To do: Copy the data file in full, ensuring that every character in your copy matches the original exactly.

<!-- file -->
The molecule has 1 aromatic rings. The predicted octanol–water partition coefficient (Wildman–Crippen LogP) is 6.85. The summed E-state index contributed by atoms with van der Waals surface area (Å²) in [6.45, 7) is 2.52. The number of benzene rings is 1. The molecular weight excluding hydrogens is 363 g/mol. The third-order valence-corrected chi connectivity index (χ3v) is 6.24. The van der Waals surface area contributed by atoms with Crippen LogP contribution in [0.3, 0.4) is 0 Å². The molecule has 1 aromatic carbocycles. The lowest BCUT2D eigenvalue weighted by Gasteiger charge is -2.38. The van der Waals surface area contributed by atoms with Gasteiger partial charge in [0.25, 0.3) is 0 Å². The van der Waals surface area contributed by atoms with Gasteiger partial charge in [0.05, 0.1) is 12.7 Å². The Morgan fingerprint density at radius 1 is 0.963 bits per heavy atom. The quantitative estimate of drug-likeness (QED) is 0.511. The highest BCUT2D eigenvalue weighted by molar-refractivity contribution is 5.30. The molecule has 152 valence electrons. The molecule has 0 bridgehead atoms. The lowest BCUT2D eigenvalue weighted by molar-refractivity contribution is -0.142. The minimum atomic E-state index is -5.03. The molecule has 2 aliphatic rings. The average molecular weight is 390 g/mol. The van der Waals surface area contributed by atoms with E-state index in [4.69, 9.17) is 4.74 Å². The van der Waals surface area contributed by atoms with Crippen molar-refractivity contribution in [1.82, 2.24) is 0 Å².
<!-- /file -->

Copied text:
The molecule has 1 aromatic rings. The predicted octanol–water partition coefficient (Wildman–Crippen LogP) is 6.85. The summed E-state index contributed by atoms with van der Waals surface area (Å²) in [6.45, 7) is 2.52. The number of benzene rings is 1. The molecular weight excluding hydrogens is 363 g/mol. The third-order valence-corrected chi connectivity index (χ3v) is 6.24. The van der Waals surface area contributed by atoms with Crippen LogP contribution in [0.3, 0.4) is 0 Å². The molecule has 1 aromatic carbocycles. The lowest BCUT2D eigenvalue weighted by Gasteiger charge is -2.38. The van der Waals surface area contributed by atoms with Gasteiger partial charge in [0.25, 0.3) is 0 Å². The van der Waals surface area contributed by atoms with Gasteiger partial charge in [0.05, 0.1) is 12.7 Å². The Morgan fingerprint density at radius 1 is 0.963 bits per heavy atom. The quantitative estimate of drug-likeness (QED) is 0.511. The highest BCUT2D eigenvalue weighted by molar-refractivity contribution is 5.30. The molecule has 152 valence electrons. The molecule has 0 bridgehead atoms. The lowest BCUT2D eigenvalue weighted by molar-refractivity contribution is -0.142. The minimum atomic E-state index is -5.03. The molecule has 2 aliphatic rings. The average molecular weight is 390 g/mol. The van der Waals surface area contributed by atoms with E-state index in [4.69, 9.17) is 4.74 Å². The van der Waals surface area contributed by atoms with Crippen molar-refractivity contribution in [1.82, 2.24) is 0 Å².